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Posts Tagged ‘History’

In March 1966, an essay by Colin McCahon was published in the journal Landfall in a series called “Beginnings”. It looks back over 40 years to his very early days in Otago and is often quoted, as it is one of the few written pieces by McCahon to be published.

In one section, he recalls some shops built next to his house in Highgate, Dunedin and of the influence of watching the signwriting being done on the window of the Hairdresser and Tobacconist’s store next door to Mrs McDonald’s fruit shop and dairy. McCahon writes that following this he “did a lot of sign writing. Our house was in white roughcast but the doors to various backyard ‘offices’ were of wood and offered surfaces well suited to poster painting.”

It crossed my mind that perhaps these little shops were still there and I had the McCahon house’s  Highgate address. I was very excited when I thought I’d found them, but the lovely people at the City Archives enlightened me to a newby researchers trap – the renumbering of streets. However the archivists were very happy to provide me with the following:

The McCahon house is apparently still standing, with some modifications, and is now XXX Highgate [several 100 numbers different the original address and at the far northern end of Highgate]. The shops which were beside it, with the owner’s house, have been demolished and replaced as far as we can determine. The information taken from the Valuation Rolls is as follows:

1923-4: Property bought by John K. McCahon
1926-7: William McDonald, the neighbour had a house and 2 shops on the site
1928-9: Annie McDonald occupant of neighbouring property with two shops
1929-30: McCahon house now owned by XXXX

Snooping further in the Stone’s Directories of the 1930s, in 1929 I found the first mention at this location of “Wm McDonnell, Hairdresser”. Gone again in the 1930 directory. Of course I gather you had to pay to be in the directory and with the crash of 1929 who knows what happened.

In the book “Above the Belt: A History of the Suburb of Maori Hill” by Jane Smallfield and Brian Heenan, there is a chapter on the ‘rise and decay’ of retail shops in this area and it notes that these small stores were still there operating as a fruiterer in 1961. Sadly there are no photographs to be found. I checked in the Hocken Collections and with Jane Smallfield and had no luck. Smallfield does clearly recall the shops when she lived in the area as a child though.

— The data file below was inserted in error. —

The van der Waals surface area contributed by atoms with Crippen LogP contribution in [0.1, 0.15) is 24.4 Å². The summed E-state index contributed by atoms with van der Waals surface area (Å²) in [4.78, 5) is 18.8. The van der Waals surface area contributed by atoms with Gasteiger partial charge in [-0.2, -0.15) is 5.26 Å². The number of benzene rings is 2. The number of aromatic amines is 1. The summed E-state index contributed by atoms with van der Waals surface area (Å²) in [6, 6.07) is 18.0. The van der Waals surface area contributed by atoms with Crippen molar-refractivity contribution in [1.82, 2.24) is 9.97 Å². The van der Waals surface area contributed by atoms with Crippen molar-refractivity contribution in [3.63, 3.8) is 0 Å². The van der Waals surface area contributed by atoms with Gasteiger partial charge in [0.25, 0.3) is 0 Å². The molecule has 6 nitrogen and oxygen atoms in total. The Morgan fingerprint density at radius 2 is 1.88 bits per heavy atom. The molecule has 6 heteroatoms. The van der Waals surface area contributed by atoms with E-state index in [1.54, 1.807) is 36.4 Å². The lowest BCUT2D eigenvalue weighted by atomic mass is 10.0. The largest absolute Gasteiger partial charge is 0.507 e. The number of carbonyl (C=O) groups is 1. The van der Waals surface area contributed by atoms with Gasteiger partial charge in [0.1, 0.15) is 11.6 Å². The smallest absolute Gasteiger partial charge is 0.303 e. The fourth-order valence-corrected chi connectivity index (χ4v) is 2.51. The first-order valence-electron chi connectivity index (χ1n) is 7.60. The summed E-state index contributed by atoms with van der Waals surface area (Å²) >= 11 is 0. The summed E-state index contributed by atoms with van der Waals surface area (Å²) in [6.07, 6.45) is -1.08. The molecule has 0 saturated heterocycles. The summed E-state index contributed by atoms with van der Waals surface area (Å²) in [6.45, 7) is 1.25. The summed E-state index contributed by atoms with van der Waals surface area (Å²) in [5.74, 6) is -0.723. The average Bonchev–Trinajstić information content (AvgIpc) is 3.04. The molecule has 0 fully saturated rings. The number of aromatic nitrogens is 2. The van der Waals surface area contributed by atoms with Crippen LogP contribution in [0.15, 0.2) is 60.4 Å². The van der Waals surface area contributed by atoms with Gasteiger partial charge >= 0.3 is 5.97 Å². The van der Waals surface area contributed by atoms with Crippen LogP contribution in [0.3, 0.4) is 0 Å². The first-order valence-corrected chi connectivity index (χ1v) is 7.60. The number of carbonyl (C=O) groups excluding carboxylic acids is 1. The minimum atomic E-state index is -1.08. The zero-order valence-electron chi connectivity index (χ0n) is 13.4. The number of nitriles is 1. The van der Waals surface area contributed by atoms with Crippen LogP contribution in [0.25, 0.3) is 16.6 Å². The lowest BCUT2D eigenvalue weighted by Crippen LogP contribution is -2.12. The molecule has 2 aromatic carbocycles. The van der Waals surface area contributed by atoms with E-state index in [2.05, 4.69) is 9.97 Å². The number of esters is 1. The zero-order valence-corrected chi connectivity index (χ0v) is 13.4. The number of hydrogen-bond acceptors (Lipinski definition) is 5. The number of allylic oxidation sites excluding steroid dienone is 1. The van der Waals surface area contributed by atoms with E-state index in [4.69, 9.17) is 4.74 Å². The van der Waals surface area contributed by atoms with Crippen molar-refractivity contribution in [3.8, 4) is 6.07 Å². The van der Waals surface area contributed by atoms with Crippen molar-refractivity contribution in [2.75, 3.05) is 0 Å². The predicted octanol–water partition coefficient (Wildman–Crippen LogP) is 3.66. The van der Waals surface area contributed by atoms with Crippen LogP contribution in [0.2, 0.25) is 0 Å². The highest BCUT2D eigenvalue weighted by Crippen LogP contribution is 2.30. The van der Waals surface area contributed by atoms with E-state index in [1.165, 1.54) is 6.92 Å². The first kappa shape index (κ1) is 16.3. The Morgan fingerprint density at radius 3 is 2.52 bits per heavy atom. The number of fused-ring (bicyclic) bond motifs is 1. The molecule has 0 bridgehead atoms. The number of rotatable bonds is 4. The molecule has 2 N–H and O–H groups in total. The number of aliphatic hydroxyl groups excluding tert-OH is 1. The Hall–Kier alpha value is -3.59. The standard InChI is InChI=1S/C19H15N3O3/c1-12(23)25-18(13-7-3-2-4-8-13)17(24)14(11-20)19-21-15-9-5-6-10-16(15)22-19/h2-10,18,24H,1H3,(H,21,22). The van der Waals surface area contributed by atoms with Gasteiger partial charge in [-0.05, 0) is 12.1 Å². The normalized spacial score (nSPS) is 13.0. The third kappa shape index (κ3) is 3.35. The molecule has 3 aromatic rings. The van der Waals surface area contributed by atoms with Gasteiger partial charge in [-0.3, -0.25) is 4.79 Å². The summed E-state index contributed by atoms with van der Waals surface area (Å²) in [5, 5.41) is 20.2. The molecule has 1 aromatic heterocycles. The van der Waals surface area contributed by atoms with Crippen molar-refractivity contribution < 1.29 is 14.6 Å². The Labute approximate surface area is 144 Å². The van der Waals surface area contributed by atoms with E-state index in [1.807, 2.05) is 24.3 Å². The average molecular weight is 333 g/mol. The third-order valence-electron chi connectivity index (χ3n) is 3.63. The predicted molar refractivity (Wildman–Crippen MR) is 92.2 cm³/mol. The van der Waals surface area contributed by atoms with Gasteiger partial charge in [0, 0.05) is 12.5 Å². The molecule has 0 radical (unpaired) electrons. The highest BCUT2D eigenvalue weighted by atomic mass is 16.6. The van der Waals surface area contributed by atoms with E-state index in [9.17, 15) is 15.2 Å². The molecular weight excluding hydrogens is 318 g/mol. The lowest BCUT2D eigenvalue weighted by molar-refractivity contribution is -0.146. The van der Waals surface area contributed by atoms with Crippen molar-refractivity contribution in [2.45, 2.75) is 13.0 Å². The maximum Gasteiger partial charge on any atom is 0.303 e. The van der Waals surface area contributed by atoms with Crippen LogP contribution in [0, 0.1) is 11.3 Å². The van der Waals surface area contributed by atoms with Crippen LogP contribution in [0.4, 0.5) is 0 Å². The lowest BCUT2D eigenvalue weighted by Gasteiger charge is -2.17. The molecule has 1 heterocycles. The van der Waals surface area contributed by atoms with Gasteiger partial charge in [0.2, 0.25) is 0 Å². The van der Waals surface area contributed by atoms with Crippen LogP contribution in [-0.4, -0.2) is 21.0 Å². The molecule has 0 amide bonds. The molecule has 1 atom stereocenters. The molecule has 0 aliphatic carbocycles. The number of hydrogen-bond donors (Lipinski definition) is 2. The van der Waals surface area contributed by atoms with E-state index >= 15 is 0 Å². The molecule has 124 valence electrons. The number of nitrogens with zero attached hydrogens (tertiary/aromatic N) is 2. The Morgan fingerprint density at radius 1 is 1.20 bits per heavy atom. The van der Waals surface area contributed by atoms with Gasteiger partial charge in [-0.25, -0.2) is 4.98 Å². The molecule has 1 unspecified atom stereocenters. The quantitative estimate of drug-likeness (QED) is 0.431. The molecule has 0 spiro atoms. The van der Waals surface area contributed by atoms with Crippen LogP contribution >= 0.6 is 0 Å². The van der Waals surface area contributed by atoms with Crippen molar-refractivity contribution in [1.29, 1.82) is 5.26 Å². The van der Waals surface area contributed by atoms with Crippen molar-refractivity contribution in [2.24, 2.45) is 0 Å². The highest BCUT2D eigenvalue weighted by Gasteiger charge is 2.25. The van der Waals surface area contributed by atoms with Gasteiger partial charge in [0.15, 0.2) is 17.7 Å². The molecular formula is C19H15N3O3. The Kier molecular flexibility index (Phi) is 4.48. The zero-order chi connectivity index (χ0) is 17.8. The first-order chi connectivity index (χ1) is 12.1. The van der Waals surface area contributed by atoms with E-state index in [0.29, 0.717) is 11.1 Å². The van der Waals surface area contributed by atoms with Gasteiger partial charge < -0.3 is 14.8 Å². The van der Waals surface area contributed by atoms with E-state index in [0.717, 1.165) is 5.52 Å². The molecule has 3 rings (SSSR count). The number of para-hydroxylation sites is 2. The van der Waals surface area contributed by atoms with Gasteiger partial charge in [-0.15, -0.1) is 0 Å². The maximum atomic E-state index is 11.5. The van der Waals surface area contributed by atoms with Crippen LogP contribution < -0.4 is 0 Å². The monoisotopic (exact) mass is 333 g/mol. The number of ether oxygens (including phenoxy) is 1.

So I thought, as an exercise in crowdsourcing, wouldn’t it be fantastic if we could locate a photo of these shops – especially from the 1920s and with the signwriting in place that so impacted on McCahon. I mean somewhere there will be a photo surely. Maybe the descendents of the shops owners??

Oh and the white roughcast house is still there (and you can just see where the shops were next door – replaced by a newish house).


It must have been quite new when the McCahon’s moved in.

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I have found when you are doing research (which a friend of mine likes to call ‘snooping’), you always end up on interesting little tangents that you have to leave out. So here are a few from the last week or so.

In 1936, Toss Woollaston mounted a significant exhibition of his work. This exhibition was seen by a young Colin McCahon and is widely touted as a major influence in his artistic life. McCahon also wrote about it in his ‘Beginnings essay in Landfall (March 1966). Woollaston had rented a shop in ‘Broadway’, Dunedin which was a 1930s version of the shopping Mall. Actually Broadway had been an arcade since it was built in 1861. It was rebuilt in brick, with a glass roof in 1875 and then replaced again in 1929 by a “spanish styled arcade of 30 shops”* .  There are photos around of the Victoria structure but not the 1930s one. To me the funny aspect is that the arcade was bought by the council and knocked down and The Warehouse was built on the site.

EDIT: The lovely people at the Hocken Collections have forwarded me some photos of Broadway in its 1930s incarnation. Worth taking a look at.

The next little reference was in the December 1940 issue of Art in New Zealand. I was searching for references to the Doris Lusk exhibition, but also found this in the notes from the 64th Annual Exhibition of the Otago Art Society.

“The paintings of Anne Hamblett are charming in their unusual and delicate colour…another young artist, C. McCahon, displays a strong constructive element – so lacking in many artists.”

I love this stuff.

*Paul Hayward. More Intriguing Dunedin Street Walks. Printed by Express Office Services, Dunedin (1998)

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